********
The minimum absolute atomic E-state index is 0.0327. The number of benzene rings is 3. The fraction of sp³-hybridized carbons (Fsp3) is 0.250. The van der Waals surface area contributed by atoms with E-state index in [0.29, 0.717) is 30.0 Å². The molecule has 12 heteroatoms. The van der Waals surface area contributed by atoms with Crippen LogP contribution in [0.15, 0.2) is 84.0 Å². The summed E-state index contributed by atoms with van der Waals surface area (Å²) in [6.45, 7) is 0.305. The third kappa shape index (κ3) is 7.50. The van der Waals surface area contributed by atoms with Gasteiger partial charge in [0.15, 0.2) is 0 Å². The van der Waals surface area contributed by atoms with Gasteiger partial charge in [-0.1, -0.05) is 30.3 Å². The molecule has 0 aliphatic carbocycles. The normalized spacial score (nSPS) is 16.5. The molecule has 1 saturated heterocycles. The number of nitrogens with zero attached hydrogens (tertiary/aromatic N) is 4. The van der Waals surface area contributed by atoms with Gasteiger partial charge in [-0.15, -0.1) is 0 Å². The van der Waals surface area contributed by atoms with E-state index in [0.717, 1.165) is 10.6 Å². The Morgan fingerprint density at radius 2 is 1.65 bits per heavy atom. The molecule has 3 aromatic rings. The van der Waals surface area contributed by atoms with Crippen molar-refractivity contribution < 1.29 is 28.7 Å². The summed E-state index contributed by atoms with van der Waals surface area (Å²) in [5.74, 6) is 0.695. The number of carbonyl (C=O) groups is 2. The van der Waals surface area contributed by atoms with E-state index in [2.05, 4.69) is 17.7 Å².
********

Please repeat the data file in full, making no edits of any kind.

The minimum absolute atomic E-state index is 0.0327. The number of benzene rings is 3. The fraction of sp³-hybridized carbons (Fsp3) is 0.250. The van der Waals surface area contributed by atoms with E-state index in [0.29, 0.717) is 30.0 Å². The molecule has 12 heteroatoms. The van der Waals surface area contributed by atoms with Crippen LogP contribution in [0.15, 0.2) is 84.0 Å². The summed E-state index contributed by atoms with van der Waals surface area (Å²) in [6.45, 7) is 0.305. The third kappa shape index (κ3) is 7.50. The van der Waals surface area contributed by atoms with Gasteiger partial charge in [0.15, 0.2) is 0 Å². The van der Waals surface area contributed by atoms with Gasteiger partial charge in [-0.1, -0.05) is 30.3 Å². The molecule has 0 aliphatic carbocycles. The normalized spacial score (nSPS) is 16.5. The molecule has 1 saturated heterocycles. The number of nitrogens with zero attached hydrogens (tertiary/aromatic N) is 4. The van der Waals surface area contributed by atoms with Gasteiger partial charge in [-0.15, -0.1) is 0 Å². The van der Waals surface area contributed by atoms with E-state index in [0.717, 1.165) is 10.6 Å². The Morgan fingerprint density at radius 2 is 1.65 bits per heavy atom. The molecule has 3 aromatic rings. The van der Waals surface area contributed by atoms with Crippen molar-refractivity contribution < 1.29 is 28.7 Å². The summed E-state index contributed by atoms with van der Waals surface area (Å²) in [5.74, 6) is 0.695. The number of carbonyl (C=O) groups is 2. The van der Waals surface area contributed by atoms with E-state index in [2.05, 4.69) is 17.7 Å².